Signed Terracotta Oil Lamp - Bust of a Goddess c. 2nd Cent AD


Signed Terracotta Oil Lamp - Bust of a Goddess with Cornucopia, Ancient Roman, Circa 2nd Century AD. 

Attractive large mold-made glazed terracotta oil lamp of circular design. The body has a short rounded spout, and the shoulder is set off from the body with molded grooves. The recessed central discus portrays the facing bust of a Goddess wearing a peaked (Phrygian?) headdress, and with a cornucopia to her left. At the rear is a ring handle, and on the bottom is a raised disc base with the impressed signature/makers mark “ATTIA…”.  Intact and well preserved with some surface deposits.

For lamps of similar shape see Catalog of Lamps in the British Museum, III series of lamps excavated in Ephesus and now in the British Museum (Q3041-Q3067).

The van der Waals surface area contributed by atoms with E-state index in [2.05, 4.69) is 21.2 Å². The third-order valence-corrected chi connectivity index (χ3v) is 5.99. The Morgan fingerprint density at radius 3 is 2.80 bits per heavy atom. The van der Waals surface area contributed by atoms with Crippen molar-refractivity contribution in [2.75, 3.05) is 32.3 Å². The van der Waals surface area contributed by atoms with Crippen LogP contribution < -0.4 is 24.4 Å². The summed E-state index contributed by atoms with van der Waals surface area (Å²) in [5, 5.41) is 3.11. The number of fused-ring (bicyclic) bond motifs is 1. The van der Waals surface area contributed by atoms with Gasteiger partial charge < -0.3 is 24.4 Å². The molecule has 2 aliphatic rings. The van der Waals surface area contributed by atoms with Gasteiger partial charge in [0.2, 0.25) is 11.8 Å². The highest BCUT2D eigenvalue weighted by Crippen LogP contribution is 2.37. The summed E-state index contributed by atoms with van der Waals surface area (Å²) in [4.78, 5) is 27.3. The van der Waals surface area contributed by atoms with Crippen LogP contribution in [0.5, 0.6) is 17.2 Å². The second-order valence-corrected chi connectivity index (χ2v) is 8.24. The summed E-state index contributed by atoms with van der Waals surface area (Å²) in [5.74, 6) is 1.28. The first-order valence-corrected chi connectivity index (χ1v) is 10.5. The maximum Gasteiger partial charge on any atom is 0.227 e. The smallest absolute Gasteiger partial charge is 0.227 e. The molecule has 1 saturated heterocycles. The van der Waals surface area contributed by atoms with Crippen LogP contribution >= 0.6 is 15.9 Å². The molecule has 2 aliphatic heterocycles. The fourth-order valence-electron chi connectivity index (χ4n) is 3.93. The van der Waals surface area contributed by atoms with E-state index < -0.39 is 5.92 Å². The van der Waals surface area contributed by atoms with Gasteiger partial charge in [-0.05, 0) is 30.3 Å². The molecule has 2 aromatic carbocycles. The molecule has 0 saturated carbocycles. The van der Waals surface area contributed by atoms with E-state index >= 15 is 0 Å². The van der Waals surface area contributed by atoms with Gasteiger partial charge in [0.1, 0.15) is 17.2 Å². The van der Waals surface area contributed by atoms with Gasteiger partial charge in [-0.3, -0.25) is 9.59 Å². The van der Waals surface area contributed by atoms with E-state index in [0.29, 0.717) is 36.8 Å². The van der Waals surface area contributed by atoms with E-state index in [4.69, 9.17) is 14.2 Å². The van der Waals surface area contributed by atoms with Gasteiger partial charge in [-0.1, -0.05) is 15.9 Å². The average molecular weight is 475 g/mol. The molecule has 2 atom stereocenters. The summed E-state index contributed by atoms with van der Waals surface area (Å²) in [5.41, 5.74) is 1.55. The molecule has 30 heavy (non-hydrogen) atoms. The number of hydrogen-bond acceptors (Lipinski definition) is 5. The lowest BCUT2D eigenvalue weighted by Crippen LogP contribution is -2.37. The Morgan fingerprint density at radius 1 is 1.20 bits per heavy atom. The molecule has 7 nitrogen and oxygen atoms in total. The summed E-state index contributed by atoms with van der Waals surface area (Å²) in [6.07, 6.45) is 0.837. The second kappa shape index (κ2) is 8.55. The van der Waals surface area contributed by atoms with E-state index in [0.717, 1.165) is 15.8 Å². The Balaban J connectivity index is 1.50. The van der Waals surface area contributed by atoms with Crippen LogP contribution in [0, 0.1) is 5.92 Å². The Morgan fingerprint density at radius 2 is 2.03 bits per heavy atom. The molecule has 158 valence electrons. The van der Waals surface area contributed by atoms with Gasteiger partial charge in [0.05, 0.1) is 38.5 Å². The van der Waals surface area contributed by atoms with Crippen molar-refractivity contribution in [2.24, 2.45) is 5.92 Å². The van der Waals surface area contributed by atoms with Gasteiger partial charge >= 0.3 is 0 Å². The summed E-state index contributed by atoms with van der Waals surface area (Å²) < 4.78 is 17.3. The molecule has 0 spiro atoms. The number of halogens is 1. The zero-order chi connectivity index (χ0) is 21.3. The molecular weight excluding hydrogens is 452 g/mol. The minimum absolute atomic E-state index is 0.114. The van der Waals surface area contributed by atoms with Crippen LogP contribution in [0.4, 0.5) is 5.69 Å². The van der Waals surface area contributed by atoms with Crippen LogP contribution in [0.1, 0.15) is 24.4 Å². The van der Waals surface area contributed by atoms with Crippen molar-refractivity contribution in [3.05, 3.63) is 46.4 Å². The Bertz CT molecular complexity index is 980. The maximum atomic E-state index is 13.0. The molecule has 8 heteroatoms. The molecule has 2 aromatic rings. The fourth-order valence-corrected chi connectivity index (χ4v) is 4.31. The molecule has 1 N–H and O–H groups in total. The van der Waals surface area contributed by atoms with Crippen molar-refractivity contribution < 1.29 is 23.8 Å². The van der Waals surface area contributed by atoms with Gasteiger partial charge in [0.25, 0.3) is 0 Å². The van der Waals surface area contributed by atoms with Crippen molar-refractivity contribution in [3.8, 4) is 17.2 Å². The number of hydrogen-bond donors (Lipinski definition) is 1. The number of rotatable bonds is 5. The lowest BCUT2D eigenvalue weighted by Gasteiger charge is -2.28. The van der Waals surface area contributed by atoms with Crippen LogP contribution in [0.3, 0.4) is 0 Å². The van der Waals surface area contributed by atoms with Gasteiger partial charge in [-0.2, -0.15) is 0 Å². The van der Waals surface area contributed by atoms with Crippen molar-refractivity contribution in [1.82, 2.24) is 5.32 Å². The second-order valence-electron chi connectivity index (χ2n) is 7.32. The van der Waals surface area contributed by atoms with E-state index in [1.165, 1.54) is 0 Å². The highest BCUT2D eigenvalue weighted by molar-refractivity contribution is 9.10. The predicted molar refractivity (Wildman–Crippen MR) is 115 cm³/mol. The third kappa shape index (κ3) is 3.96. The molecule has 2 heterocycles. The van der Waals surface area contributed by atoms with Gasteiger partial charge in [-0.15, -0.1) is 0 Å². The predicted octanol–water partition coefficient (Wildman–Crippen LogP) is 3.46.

Provenance: ex Midwestern private collection, acquired in Turkey c 1964.

In the villas, palaces and shops of the Greek, Roman and Byzantine Empires terracotta oil lamps were the primary means of artificial lighting. They were usually filled with olive oil and held a wick (linen was the most often used material). They burned for hours to light up the ancient world. The rich, in their villas, needed hundreds; the poor had only a few.

Length: 4.25 inches

  • Inventory# PA-3335
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